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I am planning to start a topiary parterre using taxus baccata. Does anyone have any tips?

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I am planning to plant five 80cm taxus baccata in an enclosed parterre. I want to form different shapes from them in time. Does anyone have and tips on how to start eg. is this the right size of plant to start with, when to start trimming, feeding for good roots and growth etc? All advice welcome.

On plant Taxus baccata



I think that Grenville might be able to help here - type his name into the search box (top right) and send him a private message in case he doesn't see your question.

14 Jan, 2009


Great thank you

14 Jan, 2009


If you are wanting to form a Parterre you will probably get better and more instant results by using Box (Buxus sempervirens). They will tend to grow more rapidly, and you can clip them when they have grown after about two years. I prefer them as they have a tighter and denser structure than Yew, but is a matter of personal preference.
If you buy baby box -
(we bought ours from B & Q) you can plant them closely together to form continuous lines or shapes.Use long lengths of wood laid as a straight edge and plant up to the wood as a temporary guide to keep your lines straight. Ropes can be laid out on the surface of the ground if you want to create more intricate shapes with curves...... Yews are also fine, and the larger versions can be used as central features to the parterre and you can also clip them into interesting shapes. The best time to clip yews and box is during the summer -mid June. This ensures that the new growth has set and hardened. They can be clipped again in September to tidy them up before winter.Do not be tempted to clip them during the winter or spring.It depends on the height of the Parterre that you want to create, but usually the sides of the outer structures are about 30 cms high.Bigger plants in spirals or other eccentric shapes can be planted as sculptural shapes in each central section.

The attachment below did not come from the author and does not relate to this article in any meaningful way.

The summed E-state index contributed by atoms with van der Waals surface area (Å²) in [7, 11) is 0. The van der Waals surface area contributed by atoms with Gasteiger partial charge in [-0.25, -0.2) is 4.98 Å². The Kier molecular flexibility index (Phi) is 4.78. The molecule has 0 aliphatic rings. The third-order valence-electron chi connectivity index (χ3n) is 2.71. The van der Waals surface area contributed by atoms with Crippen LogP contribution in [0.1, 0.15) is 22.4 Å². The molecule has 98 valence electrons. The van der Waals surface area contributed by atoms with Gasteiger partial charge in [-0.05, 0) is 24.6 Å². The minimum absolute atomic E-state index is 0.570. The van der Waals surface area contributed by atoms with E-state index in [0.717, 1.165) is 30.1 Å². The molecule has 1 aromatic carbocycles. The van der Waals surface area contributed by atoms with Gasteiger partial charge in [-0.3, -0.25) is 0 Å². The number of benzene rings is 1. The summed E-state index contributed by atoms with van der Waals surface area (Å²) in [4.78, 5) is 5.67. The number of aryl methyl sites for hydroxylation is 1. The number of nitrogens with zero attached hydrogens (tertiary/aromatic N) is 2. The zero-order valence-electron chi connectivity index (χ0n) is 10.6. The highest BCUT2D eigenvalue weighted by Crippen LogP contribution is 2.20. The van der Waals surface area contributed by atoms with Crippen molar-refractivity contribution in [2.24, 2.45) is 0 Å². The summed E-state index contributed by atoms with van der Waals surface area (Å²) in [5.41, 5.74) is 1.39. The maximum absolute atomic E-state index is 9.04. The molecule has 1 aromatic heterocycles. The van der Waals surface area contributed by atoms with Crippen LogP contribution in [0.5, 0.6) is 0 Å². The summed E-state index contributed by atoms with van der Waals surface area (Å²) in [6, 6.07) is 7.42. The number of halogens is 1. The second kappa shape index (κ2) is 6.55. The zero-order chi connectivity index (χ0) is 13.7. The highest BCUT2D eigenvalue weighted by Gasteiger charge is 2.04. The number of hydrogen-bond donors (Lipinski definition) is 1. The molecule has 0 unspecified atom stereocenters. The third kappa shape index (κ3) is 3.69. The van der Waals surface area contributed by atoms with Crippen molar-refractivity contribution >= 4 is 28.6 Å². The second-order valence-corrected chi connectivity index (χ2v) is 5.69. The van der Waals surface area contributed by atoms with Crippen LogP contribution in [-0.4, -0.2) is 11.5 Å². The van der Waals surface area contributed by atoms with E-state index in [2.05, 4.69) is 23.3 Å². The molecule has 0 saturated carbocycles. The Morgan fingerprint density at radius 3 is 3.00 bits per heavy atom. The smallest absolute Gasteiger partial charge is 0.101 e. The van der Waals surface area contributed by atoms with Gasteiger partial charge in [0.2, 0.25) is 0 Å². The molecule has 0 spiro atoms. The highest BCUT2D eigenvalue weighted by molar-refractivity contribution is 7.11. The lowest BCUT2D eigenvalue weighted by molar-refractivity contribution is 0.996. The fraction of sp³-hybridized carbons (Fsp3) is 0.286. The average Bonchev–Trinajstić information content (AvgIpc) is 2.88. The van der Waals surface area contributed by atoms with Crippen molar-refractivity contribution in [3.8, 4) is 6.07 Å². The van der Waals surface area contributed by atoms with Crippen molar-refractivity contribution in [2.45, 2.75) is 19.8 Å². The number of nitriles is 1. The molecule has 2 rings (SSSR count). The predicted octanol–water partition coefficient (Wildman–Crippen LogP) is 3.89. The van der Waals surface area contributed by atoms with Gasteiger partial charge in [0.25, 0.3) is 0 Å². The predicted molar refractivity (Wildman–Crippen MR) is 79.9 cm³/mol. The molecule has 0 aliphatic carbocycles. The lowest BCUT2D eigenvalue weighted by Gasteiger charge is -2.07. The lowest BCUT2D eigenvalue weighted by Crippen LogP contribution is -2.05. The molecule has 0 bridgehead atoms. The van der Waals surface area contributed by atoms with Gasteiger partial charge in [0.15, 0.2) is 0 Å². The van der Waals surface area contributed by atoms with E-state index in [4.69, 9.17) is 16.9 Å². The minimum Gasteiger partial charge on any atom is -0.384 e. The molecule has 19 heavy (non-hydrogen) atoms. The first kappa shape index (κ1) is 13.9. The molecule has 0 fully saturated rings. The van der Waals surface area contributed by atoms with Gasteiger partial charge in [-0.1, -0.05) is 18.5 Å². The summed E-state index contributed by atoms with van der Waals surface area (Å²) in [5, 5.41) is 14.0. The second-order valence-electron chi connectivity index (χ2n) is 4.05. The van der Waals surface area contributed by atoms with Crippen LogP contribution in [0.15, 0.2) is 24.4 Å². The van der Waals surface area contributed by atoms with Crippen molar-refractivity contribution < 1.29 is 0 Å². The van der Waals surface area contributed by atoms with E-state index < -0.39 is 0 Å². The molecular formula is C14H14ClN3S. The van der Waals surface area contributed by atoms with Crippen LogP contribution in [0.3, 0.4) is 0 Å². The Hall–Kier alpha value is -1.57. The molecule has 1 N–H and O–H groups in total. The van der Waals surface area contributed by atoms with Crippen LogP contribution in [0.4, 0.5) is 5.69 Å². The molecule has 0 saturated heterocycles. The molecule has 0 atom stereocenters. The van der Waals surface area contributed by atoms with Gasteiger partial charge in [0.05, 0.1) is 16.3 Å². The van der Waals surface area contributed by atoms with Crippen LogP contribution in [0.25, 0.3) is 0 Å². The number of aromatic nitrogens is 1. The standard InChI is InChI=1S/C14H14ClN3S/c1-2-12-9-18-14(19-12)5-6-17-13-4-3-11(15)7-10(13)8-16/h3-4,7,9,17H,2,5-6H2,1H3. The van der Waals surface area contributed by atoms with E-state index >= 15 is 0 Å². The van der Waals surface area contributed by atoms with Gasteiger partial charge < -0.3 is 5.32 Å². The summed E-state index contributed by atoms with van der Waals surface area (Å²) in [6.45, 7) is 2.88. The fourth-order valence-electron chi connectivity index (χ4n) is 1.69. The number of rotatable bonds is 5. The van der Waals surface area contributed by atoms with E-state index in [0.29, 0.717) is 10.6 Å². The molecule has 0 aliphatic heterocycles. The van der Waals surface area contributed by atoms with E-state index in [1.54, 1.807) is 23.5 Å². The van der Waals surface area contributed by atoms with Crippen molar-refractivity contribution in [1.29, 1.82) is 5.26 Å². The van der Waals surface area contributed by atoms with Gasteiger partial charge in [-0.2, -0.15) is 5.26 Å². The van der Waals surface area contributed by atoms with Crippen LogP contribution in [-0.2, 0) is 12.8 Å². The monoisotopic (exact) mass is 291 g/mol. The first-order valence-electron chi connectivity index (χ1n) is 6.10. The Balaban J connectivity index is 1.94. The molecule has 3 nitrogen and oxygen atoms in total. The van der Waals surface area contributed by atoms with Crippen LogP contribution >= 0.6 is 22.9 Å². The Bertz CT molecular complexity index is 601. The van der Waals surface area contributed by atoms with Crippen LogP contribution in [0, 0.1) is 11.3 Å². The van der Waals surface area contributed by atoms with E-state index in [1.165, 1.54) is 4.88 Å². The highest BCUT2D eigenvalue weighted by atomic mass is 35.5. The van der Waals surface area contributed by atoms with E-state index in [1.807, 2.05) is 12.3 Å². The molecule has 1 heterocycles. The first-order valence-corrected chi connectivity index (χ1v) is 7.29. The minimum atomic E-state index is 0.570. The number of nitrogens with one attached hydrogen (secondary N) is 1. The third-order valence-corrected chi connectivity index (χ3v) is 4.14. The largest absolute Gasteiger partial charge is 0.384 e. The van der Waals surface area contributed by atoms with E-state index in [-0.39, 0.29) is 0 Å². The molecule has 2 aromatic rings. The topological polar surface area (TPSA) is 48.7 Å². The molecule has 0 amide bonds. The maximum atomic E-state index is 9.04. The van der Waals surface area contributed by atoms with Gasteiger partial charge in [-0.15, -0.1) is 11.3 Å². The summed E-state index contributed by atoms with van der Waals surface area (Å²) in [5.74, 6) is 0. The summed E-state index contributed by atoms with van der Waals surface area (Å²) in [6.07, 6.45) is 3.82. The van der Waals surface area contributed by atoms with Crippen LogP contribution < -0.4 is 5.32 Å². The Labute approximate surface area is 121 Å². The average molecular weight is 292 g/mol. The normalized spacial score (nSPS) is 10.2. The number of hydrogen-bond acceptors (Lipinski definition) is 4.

The overall design needs to be symmetrical. Before you commence planting I advise that you use squared paper (with large grids) to make a scale drawing of your design before you start, and then mark it out in your garden using the wood and ropes.

If you need any more help please get back to me.

We have created small Parterres in large pots several years ago, and they are doing well. You might wish to take a look at our topiaries in our photos section. Give them some fish blood and bone early spring, and then slow release granules (don't overdo it) to keep them green during the growing season.An orange or brown colour usually indicates a lack of food.
Good luck with your project, and I hope this helps.
Best wishes,

15 Jan, 2009


Thanks so much for this advice. Have actually used lavender and Buxus saraccoca for a different look for the surrounds. Thanks for the note on feeding the box. My box in pots definitely need a feed.

16 Jan, 2009

How do I say thanks?

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